The prize-winning historian, journalist, novelist, broadcaster, and Fellow of both the Royal Academy and the Royal Society of Literature, Peter Ackroyd explores the history and geography of 'The Queen of the Adriatic', discovering the architecture, art, music and theatre of Venice.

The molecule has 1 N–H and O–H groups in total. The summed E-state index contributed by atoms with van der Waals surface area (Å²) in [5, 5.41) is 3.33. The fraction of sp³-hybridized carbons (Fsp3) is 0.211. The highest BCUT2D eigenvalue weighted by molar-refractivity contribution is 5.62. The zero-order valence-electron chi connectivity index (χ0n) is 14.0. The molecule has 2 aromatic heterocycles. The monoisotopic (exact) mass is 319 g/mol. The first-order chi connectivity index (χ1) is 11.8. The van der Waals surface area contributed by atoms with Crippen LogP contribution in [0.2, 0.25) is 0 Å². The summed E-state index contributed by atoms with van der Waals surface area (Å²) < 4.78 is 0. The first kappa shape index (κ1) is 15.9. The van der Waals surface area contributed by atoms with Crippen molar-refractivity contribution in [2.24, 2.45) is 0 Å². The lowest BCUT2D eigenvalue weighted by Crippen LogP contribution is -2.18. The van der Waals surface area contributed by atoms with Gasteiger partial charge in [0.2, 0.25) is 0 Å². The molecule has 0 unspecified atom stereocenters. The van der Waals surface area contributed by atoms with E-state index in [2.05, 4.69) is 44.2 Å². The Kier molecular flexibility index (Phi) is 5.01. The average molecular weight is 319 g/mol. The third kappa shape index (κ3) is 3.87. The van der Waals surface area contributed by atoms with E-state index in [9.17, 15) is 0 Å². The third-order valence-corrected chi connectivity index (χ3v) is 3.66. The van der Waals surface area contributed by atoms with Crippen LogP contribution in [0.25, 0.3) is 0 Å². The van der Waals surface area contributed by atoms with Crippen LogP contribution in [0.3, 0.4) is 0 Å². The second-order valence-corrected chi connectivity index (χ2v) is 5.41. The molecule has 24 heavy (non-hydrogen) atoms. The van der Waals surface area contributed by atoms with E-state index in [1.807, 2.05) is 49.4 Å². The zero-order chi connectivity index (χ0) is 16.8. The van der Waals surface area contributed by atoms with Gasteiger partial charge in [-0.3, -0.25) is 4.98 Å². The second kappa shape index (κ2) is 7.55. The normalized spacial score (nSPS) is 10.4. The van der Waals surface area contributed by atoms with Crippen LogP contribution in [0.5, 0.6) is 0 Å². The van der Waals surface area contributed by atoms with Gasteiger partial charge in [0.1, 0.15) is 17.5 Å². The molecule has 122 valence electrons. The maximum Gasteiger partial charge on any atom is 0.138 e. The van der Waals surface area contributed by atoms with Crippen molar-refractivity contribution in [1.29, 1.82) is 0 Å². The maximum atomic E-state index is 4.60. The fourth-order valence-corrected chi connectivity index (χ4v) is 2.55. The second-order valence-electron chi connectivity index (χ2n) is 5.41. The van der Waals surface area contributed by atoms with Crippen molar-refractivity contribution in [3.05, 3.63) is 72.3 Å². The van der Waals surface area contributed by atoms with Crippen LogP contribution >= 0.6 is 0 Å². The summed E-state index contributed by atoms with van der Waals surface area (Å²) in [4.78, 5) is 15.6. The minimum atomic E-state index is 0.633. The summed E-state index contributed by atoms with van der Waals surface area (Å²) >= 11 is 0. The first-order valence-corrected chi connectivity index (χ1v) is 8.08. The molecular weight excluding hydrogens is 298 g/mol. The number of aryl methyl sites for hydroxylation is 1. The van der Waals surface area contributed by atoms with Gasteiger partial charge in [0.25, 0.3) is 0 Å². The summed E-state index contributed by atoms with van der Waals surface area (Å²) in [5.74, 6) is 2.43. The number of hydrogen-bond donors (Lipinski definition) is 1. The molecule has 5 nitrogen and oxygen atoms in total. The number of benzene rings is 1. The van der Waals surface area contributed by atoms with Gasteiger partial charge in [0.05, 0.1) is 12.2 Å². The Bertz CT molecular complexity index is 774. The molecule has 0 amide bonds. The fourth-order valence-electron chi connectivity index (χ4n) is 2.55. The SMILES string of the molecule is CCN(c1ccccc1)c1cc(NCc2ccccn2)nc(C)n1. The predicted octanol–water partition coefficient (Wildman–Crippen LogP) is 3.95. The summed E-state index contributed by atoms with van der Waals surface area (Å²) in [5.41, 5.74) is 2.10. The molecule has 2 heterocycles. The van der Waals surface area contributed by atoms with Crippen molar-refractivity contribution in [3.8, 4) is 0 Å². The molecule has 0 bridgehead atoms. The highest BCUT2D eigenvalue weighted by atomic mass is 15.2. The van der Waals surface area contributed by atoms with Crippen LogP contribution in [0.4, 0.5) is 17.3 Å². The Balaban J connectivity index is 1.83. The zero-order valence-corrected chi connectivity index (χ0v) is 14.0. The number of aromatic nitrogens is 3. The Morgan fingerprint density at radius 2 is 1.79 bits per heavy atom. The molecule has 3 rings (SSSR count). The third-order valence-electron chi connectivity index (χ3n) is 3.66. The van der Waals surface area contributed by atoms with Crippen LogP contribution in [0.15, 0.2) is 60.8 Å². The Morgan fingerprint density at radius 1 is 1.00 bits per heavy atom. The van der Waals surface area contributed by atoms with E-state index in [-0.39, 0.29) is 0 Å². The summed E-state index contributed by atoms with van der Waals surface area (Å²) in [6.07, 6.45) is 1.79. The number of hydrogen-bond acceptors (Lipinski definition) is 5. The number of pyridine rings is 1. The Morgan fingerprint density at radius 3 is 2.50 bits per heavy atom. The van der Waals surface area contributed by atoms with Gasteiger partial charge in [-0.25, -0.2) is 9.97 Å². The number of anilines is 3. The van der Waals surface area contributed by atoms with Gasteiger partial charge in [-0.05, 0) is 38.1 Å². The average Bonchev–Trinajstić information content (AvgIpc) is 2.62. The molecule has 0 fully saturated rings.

The City As Architecture Peter discovers the architecture of Venice by walking in the footsteps of the 19th century English writer, John Ruskin. He traces the development of the city's buildings, from Byzantine through Gothic to Renaissance, and explores the remarkable cemetery island of Isola di San Michele, final resting place of writers and poets. Henry James called Venice the most beautiful tomb in the world where the past "has been laid to rest with such tenderness, such a sadness of resignation". The City As Art There is hardly a scene in Venice which has not been painted. Peter explores the work of the 18th century 'vedute' artists, including Guardi and Canaletto, who created the most recognisable views of this serene city. He meets leading art historian Peter Lauritsen to examine the paintings of Tintoretto, the Venetian artist who worked with such speed that he was nicknamed 'II Furioso'. The City As Music Telling the story of Venetian music, from the songs sung by women on the seashore waiting for their fishermen to come home... to the sacred music of Antonio Vivaldi. Appointed to the Ospedale della Pieta in 1704, Vivaldi trained orphan girls to sing and play instruments in a way which made them world-famous. New evidence of his work has been uncovered by the English author Micky White and Vivaldi's music is being re-interpreted by a British choir. The City As Theatre Venice is known for its carnival, but it has always been a city of theatre. Even the buildings and their sight-lines were set out as if on a stage. In Venice, theatricality is everywhere. And with theatre comes controversy, not least about the restoration of La Fenice, the world-famous opera house which burnt down in 1996. Now re-built, it has been criticised by some Venetians as being a pastiche.